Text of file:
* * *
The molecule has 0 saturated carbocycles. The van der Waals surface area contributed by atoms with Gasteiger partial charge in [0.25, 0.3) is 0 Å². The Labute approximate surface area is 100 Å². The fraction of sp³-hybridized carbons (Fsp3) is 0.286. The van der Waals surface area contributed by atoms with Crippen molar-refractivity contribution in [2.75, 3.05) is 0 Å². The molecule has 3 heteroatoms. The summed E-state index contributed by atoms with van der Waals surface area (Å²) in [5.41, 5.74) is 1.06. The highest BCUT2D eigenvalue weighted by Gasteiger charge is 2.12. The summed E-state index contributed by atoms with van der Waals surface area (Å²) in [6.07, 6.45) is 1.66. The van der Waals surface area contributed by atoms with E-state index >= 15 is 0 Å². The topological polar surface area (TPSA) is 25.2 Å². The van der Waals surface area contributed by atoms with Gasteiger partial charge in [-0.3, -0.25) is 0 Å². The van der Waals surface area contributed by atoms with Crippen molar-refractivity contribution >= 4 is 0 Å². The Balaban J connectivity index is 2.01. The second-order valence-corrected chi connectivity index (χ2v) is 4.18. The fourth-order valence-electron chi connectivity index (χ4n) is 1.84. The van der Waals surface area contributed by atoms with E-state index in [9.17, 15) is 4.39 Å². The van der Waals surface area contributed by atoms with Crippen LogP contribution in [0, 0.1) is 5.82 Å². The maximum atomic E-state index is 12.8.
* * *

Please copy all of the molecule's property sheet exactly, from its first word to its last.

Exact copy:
The molecule has 0 saturated carbocycles. The van der Waals surface area contributed by atoms with Gasteiger partial charge in [0.25, 0.3) is 0 Å². The Labute approximate surface area is 100 Å². The fraction of sp³-hybridized carbons (Fsp3) is 0.286. The van der Waals surface area contributed by atoms with Crippen molar-refractivity contribution in [2.75, 3.05) is 0 Å². The molecule has 3 heteroatoms. The summed E-state index contributed by atoms with van der Waals surface area (Å²) in [5.41, 5.74) is 1.06. The highest BCUT2D eigenvalue weighted by Gasteiger charge is 2.12. The summed E-state index contributed by atoms with van der Waals surface area (Å²) in [6.07, 6.45) is 1.66. The van der Waals surface area contributed by atoms with E-state index >= 15 is 0 Å². The topological polar surface area (TPSA) is 25.2 Å². The van der Waals surface area contributed by atoms with Gasteiger partial charge in [-0.3, -0.25) is 0 Å². The van der Waals surface area contributed by atoms with Crippen molar-refractivity contribution >= 4 is 0 Å². The Balaban J connectivity index is 2.01. The second-order valence-corrected chi connectivity index (χ2v) is 4.18. The fourth-order valence-electron chi connectivity index (χ4n) is 1.84. The van der Waals surface area contributed by atoms with E-state index in [9.17, 15) is 4.39 Å². The van der Waals surface area contributed by atoms with Crippen LogP contribution in [0, 0.1) is 5.82 Å². The maximum atomic E-state index is 12.8.